Sarah White, residential sector manager at British Gypsum explores this question.
The number of new build homes that have started to be built has surged to the highest level since 2008, new figures released by the Government reveal. The latest housebuilding data shows that 164,960 new homes were started in the year to June 2017, up 13% on the previous year. Welcome news for the industry and to potential homeowners, but how do new buyers feel about purchasing one of these new homes?
Well according to a couple of recent independent surveys conducted across homeowners and potential homebuyers on their satisfaction with new build properties, whilst in general new build homes are well regarded, there is an underlying concern regarding quality. It is therefore clear, that more work has to be done by housebuilders and manufacturers to ensure the build quality and service is raised.
The New Homes Review revealed that over 40% of new build homes fail to meet their original deadline and that close to 60% gave a score of seven or above for the standard of finish to the property. With many other problems around snagging and remedial work, the conclusion was that 26% of homeowners expressed dissatisfaction with their builder and suggested that they would not recommend their builder! Whereas buying a new build home is an exciting and attractive prospect for many people, these results mean housebuilders must raise their game to ensure new build homes achieve universal appeal and are not rejected in favour of older properties – particularly in light of the pressing housing stock issue.
As a manufacturer that works closely with housebuilders, British Gypsum know that the opportunity to be the first person to live in the property, superior energy efficiency and having brand new fixtures are seen as the top reasons for choosing a brand new home. However, according to a recent survey we commissioned: Building Better Homes Report – the results of which fall in line with The New Homes Review – new homes are still falling short when it comes to potential buyers’ feelings on ‘flimsy walls’ – with 32% citing this as a reason why they wouldn’t consider buying new.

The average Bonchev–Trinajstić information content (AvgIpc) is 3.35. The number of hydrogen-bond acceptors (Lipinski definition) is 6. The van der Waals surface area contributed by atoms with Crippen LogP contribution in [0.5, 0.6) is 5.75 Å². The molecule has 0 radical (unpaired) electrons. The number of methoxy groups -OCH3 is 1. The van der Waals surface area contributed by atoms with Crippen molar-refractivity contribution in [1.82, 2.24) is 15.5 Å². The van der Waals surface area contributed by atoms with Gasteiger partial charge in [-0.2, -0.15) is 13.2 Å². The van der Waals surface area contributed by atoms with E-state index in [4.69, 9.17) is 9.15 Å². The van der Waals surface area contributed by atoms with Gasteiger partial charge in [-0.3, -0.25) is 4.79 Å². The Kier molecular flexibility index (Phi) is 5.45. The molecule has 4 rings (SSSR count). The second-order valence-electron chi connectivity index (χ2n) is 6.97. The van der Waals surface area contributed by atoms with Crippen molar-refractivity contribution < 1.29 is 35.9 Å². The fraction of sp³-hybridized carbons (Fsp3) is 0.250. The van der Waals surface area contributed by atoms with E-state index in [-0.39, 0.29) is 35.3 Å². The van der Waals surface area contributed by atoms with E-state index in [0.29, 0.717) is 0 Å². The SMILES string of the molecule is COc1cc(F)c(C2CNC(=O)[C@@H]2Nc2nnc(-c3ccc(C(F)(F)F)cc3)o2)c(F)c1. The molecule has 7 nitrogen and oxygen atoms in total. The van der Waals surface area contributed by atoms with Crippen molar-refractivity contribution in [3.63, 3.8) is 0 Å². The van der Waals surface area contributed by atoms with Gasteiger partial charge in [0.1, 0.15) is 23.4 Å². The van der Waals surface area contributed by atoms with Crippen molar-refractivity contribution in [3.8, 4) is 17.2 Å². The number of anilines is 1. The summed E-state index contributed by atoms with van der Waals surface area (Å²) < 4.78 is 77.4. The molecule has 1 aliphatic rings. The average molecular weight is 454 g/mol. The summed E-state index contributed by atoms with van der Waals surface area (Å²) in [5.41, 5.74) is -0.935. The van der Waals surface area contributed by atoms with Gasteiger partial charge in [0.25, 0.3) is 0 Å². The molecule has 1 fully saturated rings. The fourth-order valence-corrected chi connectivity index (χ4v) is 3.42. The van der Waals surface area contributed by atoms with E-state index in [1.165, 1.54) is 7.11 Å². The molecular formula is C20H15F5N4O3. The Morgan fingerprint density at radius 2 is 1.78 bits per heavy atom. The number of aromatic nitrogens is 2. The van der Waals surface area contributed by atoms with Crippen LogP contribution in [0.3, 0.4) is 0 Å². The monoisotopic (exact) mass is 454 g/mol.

The perception is that buying a new home can be fraught with difficulties, with hidden costs (39% of respondents) and delays in construction (37%) seen as the main disadvantages, followed by concerns surrounding quality of build (30%).
The most pertinent concerns to British Gypsum, was respondents’ opinions on flimsy walls, which actually ranked highest when we delved into build quality. One in five (20%) said that flimsy walls meant the property didn’t feel solid, and 15% stated they were put off doing simple DIY tasks, such as hanging pictures for fear of them falling to the floor. Along with the frustration associated with DIY, noise travelling between rooms was also mentioned by a third of people as a potential issue.
From this research, it’s clear that there is still more the housebuilder can do to improve the new-build homeowner experience overall – particularly in relation to sound transmission, plasterboard robustness and the ease of which items can be fixed to the walls. Moreover, there are areas of significant opportunity for housebuilders to meet buyer concerns head on and drive a new standard in the sector.
Overall this highlights the real need for housing developers to work in partnership with manufacturers to help meet the required volume of houses without compromising on quality or homeowner satisfaction levels. Indeed, British Gypsum is working closely with a number of housebuilders, helping them to raise the quality of their walls and floors by providing them with innovative solutions – with extremely positive results.
For more information see the work British Gypsum and Cumbrian Homes have carried out: http://www.british-gypsum.com/case-studies/building-better-homes
Both the Building Better Homes Report and information on all the solutions detailed above are available from www.british-gypsum.com/standout